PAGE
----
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I’m noticing that I am becoming extremely sweaty sitting in this booth. Half of my body is in direct sunlight, and it’s enough to make me move to a table out of the sun. It’s no booth, but I still manage to find myself sitting cross-legged in the chair. A nice breeze blows on me from the open garage doors. This coffeehouse is possibly one of my favorite cafés I’ve been to yet. The openness of the building with the glass garage doors, the concrete floors and countertops, the booth and table seating, the hip music playing above, and the trendy yet simple menu all create this very familiar yet unique vibe. This place just feels cool. But not the too cool kind of place. The kind of place that I could see myself sitting in during the middle of the day in shorts, often. I’m so content sitting here, but I get a tad sidetracked when I stumble across videos of adults seeing colors for the first time. I’m literally crying in the middle of this coffeehouse and I love it.

 

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fiction

Jim and Carrie sit at the end of the old wooden dock and let their feet dangle above the water. The pot roast Jim started a few hours ago has about 30 more minutes until it’s ready. Every Sunday, they make a nice dinner, spend time outside together, and make sure that their phones are away left charging in their room. Sunday is their day.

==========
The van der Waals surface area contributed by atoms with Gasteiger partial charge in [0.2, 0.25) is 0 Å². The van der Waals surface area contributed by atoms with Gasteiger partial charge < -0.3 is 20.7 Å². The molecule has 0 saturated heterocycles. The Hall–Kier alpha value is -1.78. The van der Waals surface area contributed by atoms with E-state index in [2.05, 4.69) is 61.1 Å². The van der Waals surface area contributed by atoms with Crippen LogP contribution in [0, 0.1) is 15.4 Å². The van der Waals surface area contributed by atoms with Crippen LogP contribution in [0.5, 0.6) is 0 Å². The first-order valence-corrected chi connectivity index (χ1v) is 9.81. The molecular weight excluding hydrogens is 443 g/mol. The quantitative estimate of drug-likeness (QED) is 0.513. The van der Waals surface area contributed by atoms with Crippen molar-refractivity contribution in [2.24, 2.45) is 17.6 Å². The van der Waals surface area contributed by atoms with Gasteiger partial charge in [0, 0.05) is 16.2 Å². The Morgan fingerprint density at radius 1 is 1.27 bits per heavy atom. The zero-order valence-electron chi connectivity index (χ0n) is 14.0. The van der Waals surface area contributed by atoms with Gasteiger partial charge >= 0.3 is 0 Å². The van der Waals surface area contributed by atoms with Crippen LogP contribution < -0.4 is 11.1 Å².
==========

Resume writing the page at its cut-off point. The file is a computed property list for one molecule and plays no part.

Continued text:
“I promise, I will pick up the poop!” Carrie yells at him with a giant smirk on her face.

“No way in hell. We do not have the time for a puppy right now!” Jim never had pets as a child and doesn’t relate with Carrie on her want to get a dog.

“But we have this huge yard. Just imagine little Jimmy jumping off this dock playing catch!”

“Okay, so first off, if we get a dog, it will definitely not be named after ME. Second off, I love you.” He pauses as he smiles and looks into her hopeful eyes. “Third off, maybe in a couple years.”

“YEARS! Nooooo,” she wails. “I simply cannot accept that answer.” She is folding her arms now like a child would in any tantrum. Her lips are pursed and her chin is raised to the sky. “I’m gonna convince you, just you wait.” She quickly swings her feet onto the dock, jumps up, then bends down to kiss the back of his neck. “You’ll see,” she whispers into his ear. He jumps up, and she pulls away from him and sprints down the dock to the grass. He chases after her and grabs her by the waist. He pulls her toward him and raises her off the ground, spinning her around twice.

“You and your puppy dreams are going to be the downfall of my very successful garden.” He plants a full kiss on her lips and sets her back on the ground.